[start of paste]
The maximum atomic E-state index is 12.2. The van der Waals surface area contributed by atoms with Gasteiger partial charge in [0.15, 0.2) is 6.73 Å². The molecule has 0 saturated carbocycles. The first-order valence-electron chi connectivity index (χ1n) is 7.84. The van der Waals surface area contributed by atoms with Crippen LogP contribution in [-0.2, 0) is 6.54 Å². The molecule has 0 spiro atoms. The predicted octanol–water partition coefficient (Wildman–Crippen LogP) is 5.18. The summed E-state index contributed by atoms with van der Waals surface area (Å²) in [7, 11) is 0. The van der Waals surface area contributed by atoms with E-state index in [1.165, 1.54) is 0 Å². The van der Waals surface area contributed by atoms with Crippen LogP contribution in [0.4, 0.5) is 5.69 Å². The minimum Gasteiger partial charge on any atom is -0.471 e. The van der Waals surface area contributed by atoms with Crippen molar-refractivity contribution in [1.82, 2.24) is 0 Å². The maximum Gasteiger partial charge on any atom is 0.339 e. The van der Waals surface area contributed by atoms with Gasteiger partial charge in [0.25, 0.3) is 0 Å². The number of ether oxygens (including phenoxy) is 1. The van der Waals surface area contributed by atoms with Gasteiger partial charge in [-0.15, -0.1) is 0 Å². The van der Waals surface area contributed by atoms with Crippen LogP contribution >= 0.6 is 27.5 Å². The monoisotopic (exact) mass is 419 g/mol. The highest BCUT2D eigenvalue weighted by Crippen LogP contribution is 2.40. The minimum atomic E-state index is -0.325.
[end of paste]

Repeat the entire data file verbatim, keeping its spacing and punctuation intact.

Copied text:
The maximum atomic E-state index is 12.2. The van der Waals surface area contributed by atoms with Gasteiger partial charge in [0.15, 0.2) is 6.73 Å². The molecule has 0 saturated carbocycles. The first-order valence-electron chi connectivity index (χ1n) is 7.84. The van der Waals surface area contributed by atoms with Crippen LogP contribution in [-0.2, 0) is 6.54 Å². The molecule has 0 spiro atoms. The predicted octanol–water partition coefficient (Wildman–Crippen LogP) is 5.18. The summed E-state index contributed by atoms with van der Waals surface area (Å²) in [7, 11) is 0. The van der Waals surface area contributed by atoms with E-state index in [1.165, 1.54) is 0 Å². The van der Waals surface area contributed by atoms with Crippen LogP contribution in [0.4, 0.5) is 5.69 Å². The minimum Gasteiger partial charge on any atom is -0.471 e. The van der Waals surface area contributed by atoms with Crippen molar-refractivity contribution in [1.82, 2.24) is 0 Å². The maximum Gasteiger partial charge on any atom is 0.339 e. The van der Waals surface area contributed by atoms with Gasteiger partial charge in [0.25, 0.3) is 0 Å². The number of ether oxygens (including phenoxy) is 1. The van der Waals surface area contributed by atoms with Gasteiger partial charge in [-0.15, -0.1) is 0 Å². The van der Waals surface area contributed by atoms with Crippen LogP contribution >= 0.6 is 27.5 Å². The monoisotopic (exact) mass is 419 g/mol. The highest BCUT2D eigenvalue weighted by Crippen LogP contribution is 2.40. The minimum atomic E-state index is -0.325.